Monday, November 14, 2016

Occam's Razor

I'm a firm believer in Occam's Razor.  It states the solution to a problem is usually the most simple and obvious.

I've been listening to, and reading, a lot of complicated explanations for Hillary Clinton's loss last week.  It all, simply, comes down to this:  half the country didn't like her and didn't trust her.  Clinton had high negatives from the day she announced, and it only got worse.  That's it.  That's the list.

I don't remember where I read it, but one pundit said the Democrats nominated the one person who could lose to Donald Trump.

The great Charlie Gibson nailed it at the tail end of ABC's coverage Wednesday morning.  Gibson talked about an overheard conversation in a locker room.  One guy told another he's voting for Trump, in spite of everything he's said, because "He's not one of them."

While I'm at it, enough of calling the Trump win an upset.  Nope.  Not at all.  He was leading all along.  The media and the pollsters had their noses in their data and didn't see it.  That's not an upset.  That's a surprise for the so-called experts.

I'm also kicking myself.

Walmart founder Sam Walton had a concept called MBWA.  "MBWA" signs used to hang in his stores.  It stands for Management By Walking Around.  In other words, Walton wanted his managers out on the floor, not in an office.  If the media walked around more, especially in middle America and the rust belt, they would have seen this coming.

Trump drew 9,000 at a rally in the Pittsburgh area the Sunday night before the election.  Another 3,000 couldn't get in.  People were lined up, at sunrise, in the sub freezing cold in Scranton last Monday morning.  Hillary Clinton needed music and movie stars to help her draw a crowd.  Surrogate Joe Biden's November 6th rally was moved to a closet at Johnson College in Scranton.  As I've written here, I saw Trump signs in areas where I had never seen Republican candidate signs before.  Clinton signs were few and far between.  Trump filled the Wilkes-Barre Township arena-- twice, and there were people who couldn't get in.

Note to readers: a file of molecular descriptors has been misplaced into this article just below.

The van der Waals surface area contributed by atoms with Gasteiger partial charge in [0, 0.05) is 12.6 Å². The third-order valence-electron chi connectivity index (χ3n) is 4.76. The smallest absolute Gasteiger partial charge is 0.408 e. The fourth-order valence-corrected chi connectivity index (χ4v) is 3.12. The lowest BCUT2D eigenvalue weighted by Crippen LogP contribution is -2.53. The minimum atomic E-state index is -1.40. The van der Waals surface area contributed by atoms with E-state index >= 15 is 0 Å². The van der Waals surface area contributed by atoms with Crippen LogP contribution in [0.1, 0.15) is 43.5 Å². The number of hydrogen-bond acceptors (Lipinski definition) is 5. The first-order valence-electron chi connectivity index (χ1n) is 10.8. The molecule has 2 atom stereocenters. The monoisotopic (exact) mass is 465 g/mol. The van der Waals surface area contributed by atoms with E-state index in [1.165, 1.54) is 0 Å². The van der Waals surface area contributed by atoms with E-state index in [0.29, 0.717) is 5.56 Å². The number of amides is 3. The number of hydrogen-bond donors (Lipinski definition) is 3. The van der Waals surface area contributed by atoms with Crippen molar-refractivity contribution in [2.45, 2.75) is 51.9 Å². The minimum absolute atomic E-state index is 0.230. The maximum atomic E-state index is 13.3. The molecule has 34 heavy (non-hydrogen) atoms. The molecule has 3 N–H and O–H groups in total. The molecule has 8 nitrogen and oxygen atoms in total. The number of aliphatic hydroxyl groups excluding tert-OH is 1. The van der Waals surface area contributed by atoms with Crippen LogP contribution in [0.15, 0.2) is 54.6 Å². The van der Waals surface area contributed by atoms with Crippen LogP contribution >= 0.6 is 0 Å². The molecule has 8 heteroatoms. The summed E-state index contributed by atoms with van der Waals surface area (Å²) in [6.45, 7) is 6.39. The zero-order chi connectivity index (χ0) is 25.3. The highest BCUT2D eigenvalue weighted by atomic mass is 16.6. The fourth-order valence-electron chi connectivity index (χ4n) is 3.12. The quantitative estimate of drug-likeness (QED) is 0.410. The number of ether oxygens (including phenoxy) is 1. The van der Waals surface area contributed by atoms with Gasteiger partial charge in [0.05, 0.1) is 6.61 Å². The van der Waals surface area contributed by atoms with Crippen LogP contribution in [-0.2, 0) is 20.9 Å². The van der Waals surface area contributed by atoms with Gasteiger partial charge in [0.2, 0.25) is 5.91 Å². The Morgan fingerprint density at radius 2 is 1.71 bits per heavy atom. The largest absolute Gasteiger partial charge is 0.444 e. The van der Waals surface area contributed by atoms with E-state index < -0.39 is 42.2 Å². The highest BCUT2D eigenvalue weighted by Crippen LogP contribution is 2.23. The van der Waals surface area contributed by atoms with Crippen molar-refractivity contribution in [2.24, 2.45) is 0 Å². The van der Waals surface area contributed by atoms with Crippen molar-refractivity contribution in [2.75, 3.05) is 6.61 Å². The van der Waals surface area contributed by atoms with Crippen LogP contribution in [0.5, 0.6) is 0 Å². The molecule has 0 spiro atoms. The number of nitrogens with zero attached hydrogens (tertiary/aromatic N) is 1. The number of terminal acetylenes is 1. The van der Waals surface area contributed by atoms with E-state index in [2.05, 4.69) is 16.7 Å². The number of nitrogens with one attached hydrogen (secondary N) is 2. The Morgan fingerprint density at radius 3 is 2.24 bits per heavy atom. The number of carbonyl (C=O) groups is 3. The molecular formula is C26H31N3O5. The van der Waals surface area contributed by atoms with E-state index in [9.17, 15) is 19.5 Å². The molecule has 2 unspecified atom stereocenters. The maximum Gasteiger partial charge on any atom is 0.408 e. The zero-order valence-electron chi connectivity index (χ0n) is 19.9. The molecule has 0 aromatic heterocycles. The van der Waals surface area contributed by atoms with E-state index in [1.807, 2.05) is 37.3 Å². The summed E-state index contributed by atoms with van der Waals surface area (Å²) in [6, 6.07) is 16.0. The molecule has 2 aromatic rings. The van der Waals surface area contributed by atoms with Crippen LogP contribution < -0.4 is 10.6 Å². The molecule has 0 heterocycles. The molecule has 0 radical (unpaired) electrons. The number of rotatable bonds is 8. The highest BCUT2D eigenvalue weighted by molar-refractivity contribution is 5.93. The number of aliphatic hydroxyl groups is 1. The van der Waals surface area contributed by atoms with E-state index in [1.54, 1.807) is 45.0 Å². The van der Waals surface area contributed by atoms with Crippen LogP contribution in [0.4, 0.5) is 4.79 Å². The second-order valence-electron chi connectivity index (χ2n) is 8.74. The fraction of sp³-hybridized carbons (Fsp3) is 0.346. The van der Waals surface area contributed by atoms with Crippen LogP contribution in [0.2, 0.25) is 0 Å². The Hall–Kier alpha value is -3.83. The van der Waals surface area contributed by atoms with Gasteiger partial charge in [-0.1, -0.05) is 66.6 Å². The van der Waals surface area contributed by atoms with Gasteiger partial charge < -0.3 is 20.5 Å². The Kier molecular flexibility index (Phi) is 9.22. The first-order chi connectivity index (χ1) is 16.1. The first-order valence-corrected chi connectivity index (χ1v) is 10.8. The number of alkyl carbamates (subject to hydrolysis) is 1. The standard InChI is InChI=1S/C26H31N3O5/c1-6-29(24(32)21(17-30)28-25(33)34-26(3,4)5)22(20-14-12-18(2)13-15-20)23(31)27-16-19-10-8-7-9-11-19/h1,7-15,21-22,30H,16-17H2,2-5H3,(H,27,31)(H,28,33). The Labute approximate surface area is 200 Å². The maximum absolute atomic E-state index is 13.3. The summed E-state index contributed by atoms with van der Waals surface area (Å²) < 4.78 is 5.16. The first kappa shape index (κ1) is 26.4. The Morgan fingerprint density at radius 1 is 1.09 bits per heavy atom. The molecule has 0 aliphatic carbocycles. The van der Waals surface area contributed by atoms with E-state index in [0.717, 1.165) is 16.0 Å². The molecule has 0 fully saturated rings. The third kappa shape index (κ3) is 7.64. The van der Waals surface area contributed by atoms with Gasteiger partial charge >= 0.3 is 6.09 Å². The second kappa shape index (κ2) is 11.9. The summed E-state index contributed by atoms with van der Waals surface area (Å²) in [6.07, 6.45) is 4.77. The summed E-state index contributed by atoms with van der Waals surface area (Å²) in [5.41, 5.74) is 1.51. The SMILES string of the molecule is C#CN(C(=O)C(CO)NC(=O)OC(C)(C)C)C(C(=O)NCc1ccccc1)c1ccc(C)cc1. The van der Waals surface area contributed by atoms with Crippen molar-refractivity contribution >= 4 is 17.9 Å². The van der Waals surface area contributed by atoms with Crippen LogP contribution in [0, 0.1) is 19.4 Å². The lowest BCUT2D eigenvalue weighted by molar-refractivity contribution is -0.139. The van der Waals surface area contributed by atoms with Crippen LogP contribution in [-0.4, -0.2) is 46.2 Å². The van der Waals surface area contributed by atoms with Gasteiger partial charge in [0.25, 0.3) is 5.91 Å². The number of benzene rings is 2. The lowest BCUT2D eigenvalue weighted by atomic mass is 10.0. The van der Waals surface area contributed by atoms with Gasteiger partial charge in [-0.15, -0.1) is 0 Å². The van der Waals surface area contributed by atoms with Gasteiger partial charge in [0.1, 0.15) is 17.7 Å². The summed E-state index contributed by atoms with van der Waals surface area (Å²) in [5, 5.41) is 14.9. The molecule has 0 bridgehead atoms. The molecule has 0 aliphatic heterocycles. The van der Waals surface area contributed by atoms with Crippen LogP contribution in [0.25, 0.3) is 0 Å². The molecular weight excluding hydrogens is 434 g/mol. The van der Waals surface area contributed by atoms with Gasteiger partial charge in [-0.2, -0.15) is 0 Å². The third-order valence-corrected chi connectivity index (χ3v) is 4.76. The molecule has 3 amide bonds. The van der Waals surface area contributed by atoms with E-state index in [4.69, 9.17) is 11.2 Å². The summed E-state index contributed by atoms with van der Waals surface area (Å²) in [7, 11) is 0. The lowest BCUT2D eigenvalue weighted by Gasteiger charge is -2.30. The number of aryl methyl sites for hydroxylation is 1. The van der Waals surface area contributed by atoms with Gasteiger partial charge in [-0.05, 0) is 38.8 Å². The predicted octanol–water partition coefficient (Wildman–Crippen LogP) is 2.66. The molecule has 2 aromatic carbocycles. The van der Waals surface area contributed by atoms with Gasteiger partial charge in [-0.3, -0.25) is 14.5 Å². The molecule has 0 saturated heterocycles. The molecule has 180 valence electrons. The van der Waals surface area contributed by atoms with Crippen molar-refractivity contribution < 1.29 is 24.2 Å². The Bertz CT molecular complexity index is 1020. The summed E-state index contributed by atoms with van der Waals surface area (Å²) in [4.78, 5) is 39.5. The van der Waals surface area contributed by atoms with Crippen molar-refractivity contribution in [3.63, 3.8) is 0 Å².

Trump spent some of the last hours before the election campaigning in Pennsylvania, a state the experts thought he couldn't win.

This wasn't an upset.  This was bad journalism.

On top of failing to see the signs, a lot of alleged reporters crossed the objectivity line and ventured in to advocacy.

Last week, I put print newspapers in my "losers" column.  There was some excellent reporting ( and a lot of crap) during this cycle.  At the very end, it was just bad luck.  Trump was declared a winner around 3 AM Wednesday, too late to get a paper out on the streets for the morning rush.  By the way, once again, it has been proven that newspaper endorsements mean squat.

Television was not immune.  I saw a lot of bad reporting and un-objective material during the last year.  There was even more election night.  It's happened before.  1968 and 1972 election night coverage is on YouTube.  You can tell many of the anchors hated Nixon.  It doesn't excuse the behavior now, and it was unprofessional.